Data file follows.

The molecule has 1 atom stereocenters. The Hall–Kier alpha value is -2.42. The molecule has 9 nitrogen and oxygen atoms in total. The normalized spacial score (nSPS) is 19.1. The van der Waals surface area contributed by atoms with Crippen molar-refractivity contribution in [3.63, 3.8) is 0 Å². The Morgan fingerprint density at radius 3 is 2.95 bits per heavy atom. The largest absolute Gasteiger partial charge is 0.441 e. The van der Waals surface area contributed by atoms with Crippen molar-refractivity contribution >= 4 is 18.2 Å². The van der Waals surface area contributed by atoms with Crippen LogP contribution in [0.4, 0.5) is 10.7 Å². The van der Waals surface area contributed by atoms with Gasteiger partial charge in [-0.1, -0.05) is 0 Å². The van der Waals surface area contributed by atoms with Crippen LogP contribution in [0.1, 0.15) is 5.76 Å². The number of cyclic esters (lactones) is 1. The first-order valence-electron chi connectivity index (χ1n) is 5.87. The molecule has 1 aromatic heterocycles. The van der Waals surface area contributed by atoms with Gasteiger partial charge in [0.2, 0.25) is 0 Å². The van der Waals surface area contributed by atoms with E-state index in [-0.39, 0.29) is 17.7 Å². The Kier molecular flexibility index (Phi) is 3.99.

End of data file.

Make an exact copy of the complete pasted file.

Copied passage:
The molecule has 1 atom stereocenters. The Hall–Kier alpha value is -2.42. The molecule has 9 nitrogen and oxygen atoms in total. The normalized spacial score (nSPS) is 19.1. The van der Waals surface area contributed by atoms with Crippen molar-refractivity contribution in [3.63, 3.8) is 0 Å². The Morgan fingerprint density at radius 3 is 2.95 bits per heavy atom. The largest absolute Gasteiger partial charge is 0.441 e. The van der Waals surface area contributed by atoms with Crippen molar-refractivity contribution >= 4 is 18.2 Å². The van der Waals surface area contributed by atoms with Crippen LogP contribution in [0.4, 0.5) is 10.7 Å². The van der Waals surface area contributed by atoms with Gasteiger partial charge in [-0.1, -0.05) is 0 Å². The van der Waals surface area contributed by atoms with Crippen LogP contribution in [0.1, 0.15) is 5.76 Å². The number of cyclic esters (lactones) is 1. The first-order valence-electron chi connectivity index (χ1n) is 5.87. The molecule has 1 aromatic heterocycles. The van der Waals surface area contributed by atoms with Gasteiger partial charge in [0.2, 0.25) is 0 Å². The van der Waals surface area contributed by atoms with E-state index in [-0.39, 0.29) is 17.7 Å². The Kier molecular flexibility index (Phi) is 3.99.